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Bringing Dishonor to an Honorable Calling

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Being a prosecutor is in some ways easy and in some ways hard.  It's easy because just about all your defendants are guilty as sin, and there's plenty of evidence to prove it.  It's also easy because, when you go home at night, you do NOT have to explain to your 12-year-old why you did your darndest to fox the jury into acquitting a child molester so he could go home and do it again to someone else's 12-year-old.

It's hard because, as a result of your efforts, you'll get branded in academia, the ACLU, the NACDL and NAMBLA  —to name several dissimilar organizations united in their contempt for prosecutors— as a sleazy, heartless thug without a wisp of compassion.  It's also hard because there is the occasional very, very bad apple in the barrel.

One obvious case we've discussed is Mike Nifong, a politically-motivated, anti-white thug (not to put too fine a point on it).  Another is Bill Killian, an Obama-appointed U.S. Attorney who all but threatened to jail anyone who had something unpleasant to say about Muslims (although trashing Christians and Jews seemed to be OK).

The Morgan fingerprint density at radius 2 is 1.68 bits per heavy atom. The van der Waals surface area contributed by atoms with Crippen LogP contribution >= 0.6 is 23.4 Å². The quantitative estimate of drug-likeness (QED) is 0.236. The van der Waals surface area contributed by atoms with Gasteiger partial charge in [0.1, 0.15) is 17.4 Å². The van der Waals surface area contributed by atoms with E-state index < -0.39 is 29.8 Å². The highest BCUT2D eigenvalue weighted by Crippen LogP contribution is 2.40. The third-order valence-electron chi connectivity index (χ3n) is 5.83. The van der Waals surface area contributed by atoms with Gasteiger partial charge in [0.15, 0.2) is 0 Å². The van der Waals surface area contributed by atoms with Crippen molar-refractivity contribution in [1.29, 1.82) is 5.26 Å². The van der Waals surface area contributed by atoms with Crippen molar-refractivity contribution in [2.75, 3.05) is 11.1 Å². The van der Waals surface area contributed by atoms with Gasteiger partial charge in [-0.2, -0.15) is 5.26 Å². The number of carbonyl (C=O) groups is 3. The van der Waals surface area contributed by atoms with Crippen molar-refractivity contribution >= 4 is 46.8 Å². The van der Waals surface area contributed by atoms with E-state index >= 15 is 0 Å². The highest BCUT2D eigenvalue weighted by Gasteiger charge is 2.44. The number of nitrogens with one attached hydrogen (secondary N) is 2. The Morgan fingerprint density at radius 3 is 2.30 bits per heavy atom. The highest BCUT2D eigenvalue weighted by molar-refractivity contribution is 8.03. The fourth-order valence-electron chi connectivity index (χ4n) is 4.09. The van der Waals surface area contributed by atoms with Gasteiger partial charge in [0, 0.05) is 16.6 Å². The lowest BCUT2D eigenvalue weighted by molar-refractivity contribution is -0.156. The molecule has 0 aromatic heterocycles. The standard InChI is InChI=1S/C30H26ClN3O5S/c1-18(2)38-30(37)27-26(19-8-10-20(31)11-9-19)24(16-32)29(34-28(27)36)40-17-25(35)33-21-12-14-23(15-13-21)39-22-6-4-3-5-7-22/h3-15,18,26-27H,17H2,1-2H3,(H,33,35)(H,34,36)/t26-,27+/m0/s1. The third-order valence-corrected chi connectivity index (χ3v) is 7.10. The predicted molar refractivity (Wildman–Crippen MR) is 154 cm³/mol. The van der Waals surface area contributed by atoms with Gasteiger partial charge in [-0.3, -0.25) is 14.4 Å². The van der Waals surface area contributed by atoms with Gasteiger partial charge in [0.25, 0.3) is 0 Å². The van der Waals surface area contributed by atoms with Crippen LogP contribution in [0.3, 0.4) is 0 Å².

Today, Scott Johnson at Powerline tells the story of yet another Obama-appointed U.S. Attorney, James Letten, who either oversaw, or turned a blind eye toward, long-running, scandalous misconduct by his First Assistant and another high ranking AUSA during a very high-profile trial.  Fortunately, their shenanigans were discovered by some alert defense lawyers, brought to the court's attention, and now there will be, as there should be, hell to pay.

Letten, I should note, resigned shortly after the story broke and has become a dean at Tulane Law School.  He has also apparently become unhinged, as you'll see if you play the tape in Scott's story.

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Among other issues, Dean Letten calls James O'Keefe a "hobbit," as if that were an insult.

Geez, Dean, if you haven't read the books, have you at least seen the movies? Frodo and Samwise are the heroes. They save Middle Earth, humanity, and everything.

The only way "hobbit" could be an insult is if one believes that merely being short of stature makes one inferior. Does that make this usage a hate crime?

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